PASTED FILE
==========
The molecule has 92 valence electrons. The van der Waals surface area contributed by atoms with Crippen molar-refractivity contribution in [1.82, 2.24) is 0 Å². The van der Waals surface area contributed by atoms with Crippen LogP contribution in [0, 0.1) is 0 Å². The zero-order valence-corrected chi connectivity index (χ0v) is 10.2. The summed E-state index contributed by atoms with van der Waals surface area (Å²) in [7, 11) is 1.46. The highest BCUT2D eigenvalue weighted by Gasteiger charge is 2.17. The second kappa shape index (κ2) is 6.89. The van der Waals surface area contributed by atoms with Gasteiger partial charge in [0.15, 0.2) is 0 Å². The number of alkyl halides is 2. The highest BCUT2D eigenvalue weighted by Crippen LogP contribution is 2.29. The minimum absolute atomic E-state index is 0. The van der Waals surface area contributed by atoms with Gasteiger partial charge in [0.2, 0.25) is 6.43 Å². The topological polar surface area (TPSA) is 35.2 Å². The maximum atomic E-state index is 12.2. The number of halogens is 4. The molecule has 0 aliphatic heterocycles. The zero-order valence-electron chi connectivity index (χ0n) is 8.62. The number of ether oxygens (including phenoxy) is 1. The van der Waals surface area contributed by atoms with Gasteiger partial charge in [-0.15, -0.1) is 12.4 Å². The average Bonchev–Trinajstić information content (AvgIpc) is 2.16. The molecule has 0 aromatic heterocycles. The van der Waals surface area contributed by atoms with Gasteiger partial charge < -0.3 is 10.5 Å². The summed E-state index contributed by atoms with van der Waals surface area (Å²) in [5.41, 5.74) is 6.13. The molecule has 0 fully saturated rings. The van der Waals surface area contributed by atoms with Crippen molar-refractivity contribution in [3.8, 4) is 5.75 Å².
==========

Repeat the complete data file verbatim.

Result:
The molecule has 92 valence electrons. The van der Waals surface area contributed by atoms with Crippen molar-refractivity contribution in [1.82, 2.24) is 0 Å². The van der Waals surface area contributed by atoms with Crippen LogP contribution in [0, 0.1) is 0 Å². The zero-order valence-corrected chi connectivity index (χ0v) is 10.2. The summed E-state index contributed by atoms with van der Waals surface area (Å²) in [7, 11) is 1.46. The highest BCUT2D eigenvalue weighted by Gasteiger charge is 2.17. The second kappa shape index (κ2) is 6.89. The van der Waals surface area contributed by atoms with Gasteiger partial charge in [0.15, 0.2) is 0 Å². The number of alkyl halides is 2. The highest BCUT2D eigenvalue weighted by Crippen LogP contribution is 2.29. The minimum absolute atomic E-state index is 0. The van der Waals surface area contributed by atoms with Gasteiger partial charge in [0.2, 0.25) is 6.43 Å². The topological polar surface area (TPSA) is 35.2 Å². The maximum atomic E-state index is 12.2. The number of halogens is 4. The molecule has 0 aliphatic heterocycles. The zero-order valence-electron chi connectivity index (χ0n) is 8.62. The number of ether oxygens (including phenoxy) is 1. The van der Waals surface area contributed by atoms with Gasteiger partial charge in [-0.15, -0.1) is 12.4 Å². The average Bonchev–Trinajstić information content (AvgIpc) is 2.16. The molecule has 0 aromatic heterocycles. The van der Waals surface area contributed by atoms with Gasteiger partial charge < -0.3 is 10.5 Å². The summed E-state index contributed by atoms with van der Waals surface area (Å²) in [5.41, 5.74) is 6.13. The molecule has 0 fully saturated rings. The van der Waals surface area contributed by atoms with Crippen molar-refractivity contribution in [3.8, 4) is 5.75 Å².